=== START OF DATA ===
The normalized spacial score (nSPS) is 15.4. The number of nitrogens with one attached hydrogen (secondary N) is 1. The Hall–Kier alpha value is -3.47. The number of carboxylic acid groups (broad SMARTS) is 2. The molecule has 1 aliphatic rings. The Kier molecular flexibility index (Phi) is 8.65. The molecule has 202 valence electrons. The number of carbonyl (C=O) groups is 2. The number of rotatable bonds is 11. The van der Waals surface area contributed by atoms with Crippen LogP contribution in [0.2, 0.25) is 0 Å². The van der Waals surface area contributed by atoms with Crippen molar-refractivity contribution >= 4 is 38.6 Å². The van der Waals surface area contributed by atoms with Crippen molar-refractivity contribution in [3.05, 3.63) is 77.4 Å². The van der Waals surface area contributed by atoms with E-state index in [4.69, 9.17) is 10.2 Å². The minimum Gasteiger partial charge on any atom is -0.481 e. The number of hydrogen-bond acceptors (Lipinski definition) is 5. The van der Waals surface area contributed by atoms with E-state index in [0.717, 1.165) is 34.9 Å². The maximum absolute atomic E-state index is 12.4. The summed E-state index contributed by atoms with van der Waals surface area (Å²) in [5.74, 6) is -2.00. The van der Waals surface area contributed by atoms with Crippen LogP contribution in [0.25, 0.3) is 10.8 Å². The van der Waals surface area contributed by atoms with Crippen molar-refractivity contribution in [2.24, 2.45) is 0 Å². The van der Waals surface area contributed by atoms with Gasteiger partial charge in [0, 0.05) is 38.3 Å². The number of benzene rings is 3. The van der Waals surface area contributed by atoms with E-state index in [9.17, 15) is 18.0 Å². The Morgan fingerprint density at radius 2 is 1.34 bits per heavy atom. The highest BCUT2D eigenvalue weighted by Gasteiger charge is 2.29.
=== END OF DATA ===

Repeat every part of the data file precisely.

The normalized spacial score (nSPS) is 15.4. The number of nitrogens with one attached hydrogen (secondary N) is 1. The Hall–Kier alpha value is -3.47. The number of carboxylic acid groups (broad SMARTS) is 2. The molecule has 1 aliphatic rings. The Kier molecular flexibility index (Phi) is 8.65. The molecule has 202 valence electrons. The number of carbonyl (C=O) groups is 2. The number of rotatable bonds is 11. The van der Waals surface area contributed by atoms with Crippen LogP contribution in [0.2, 0.25) is 0 Å². The van der Waals surface area contributed by atoms with Crippen molar-refractivity contribution >= 4 is 38.6 Å². The van der Waals surface area contributed by atoms with Crippen molar-refractivity contribution in [3.05, 3.63) is 77.4 Å². The van der Waals surface area contributed by atoms with E-state index in [4.69, 9.17) is 10.2 Å². The minimum Gasteiger partial charge on any atom is -0.481 e. The number of hydrogen-bond acceptors (Lipinski definition) is 5. The van der Waals surface area contributed by atoms with E-state index in [0.717, 1.165) is 34.9 Å². The maximum absolute atomic E-state index is 12.4. The summed E-state index contributed by atoms with van der Waals surface area (Å²) in [5.74, 6) is -2.00. The van der Waals surface area contributed by atoms with Crippen LogP contribution in [0.25, 0.3) is 10.8 Å². The van der Waals surface area contributed by atoms with Crippen molar-refractivity contribution in [2.24, 2.45) is 0 Å². The van der Waals surface area contributed by atoms with Gasteiger partial charge in [0, 0.05) is 38.3 Å². The number of benzene rings is 3. The van der Waals surface area contributed by atoms with E-state index in [9.17, 15) is 18.0 Å². The Morgan fingerprint density at radius 2 is 1.34 bits per heavy atom. The highest BCUT2D eigenvalue weighted by Gasteiger charge is 2.29.